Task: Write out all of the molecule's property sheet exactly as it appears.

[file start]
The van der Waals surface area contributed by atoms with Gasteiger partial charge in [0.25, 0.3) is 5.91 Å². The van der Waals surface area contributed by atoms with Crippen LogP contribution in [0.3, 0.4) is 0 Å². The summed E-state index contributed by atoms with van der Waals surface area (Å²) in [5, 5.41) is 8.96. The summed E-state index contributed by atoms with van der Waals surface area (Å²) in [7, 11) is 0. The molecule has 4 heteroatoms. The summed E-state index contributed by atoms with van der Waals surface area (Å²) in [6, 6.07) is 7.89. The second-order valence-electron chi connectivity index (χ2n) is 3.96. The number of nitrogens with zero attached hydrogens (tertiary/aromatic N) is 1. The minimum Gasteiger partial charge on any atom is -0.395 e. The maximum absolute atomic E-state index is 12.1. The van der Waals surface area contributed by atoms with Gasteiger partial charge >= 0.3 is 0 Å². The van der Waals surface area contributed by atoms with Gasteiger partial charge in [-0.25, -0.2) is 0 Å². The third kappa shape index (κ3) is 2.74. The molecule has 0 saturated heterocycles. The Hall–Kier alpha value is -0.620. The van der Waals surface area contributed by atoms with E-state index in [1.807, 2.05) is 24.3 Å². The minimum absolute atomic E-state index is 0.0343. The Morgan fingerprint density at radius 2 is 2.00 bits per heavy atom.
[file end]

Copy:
The van der Waals surface area contributed by atoms with Gasteiger partial charge in [0.25, 0.3) is 5.91 Å². The van der Waals surface area contributed by atoms with Crippen LogP contribution in [0.3, 0.4) is 0 Å². The summed E-state index contributed by atoms with van der Waals surface area (Å²) in [5, 5.41) is 8.96. The summed E-state index contributed by atoms with van der Waals surface area (Å²) in [7, 11) is 0. The molecule has 4 heteroatoms. The summed E-state index contributed by atoms with van der Waals surface area (Å²) in [6, 6.07) is 7.89. The second-order valence-electron chi connectivity index (χ2n) is 3.96. The number of nitrogens with zero attached hydrogens (tertiary/aromatic N) is 1. The minimum Gasteiger partial charge on any atom is -0.395 e. The maximum absolute atomic E-state index is 12.1. The van der Waals surface area contributed by atoms with Gasteiger partial charge >= 0.3 is 0 Å². The van der Waals surface area contributed by atoms with Gasteiger partial charge in [-0.25, -0.2) is 0 Å². The third kappa shape index (κ3) is 2.74. The molecule has 0 saturated heterocycles. The Hall–Kier alpha value is -0.620. The van der Waals surface area contributed by atoms with E-state index in [1.807, 2.05) is 24.3 Å². The minimum absolute atomic E-state index is 0.0343. The Morgan fingerprint density at radius 2 is 2.00 bits per heavy atom.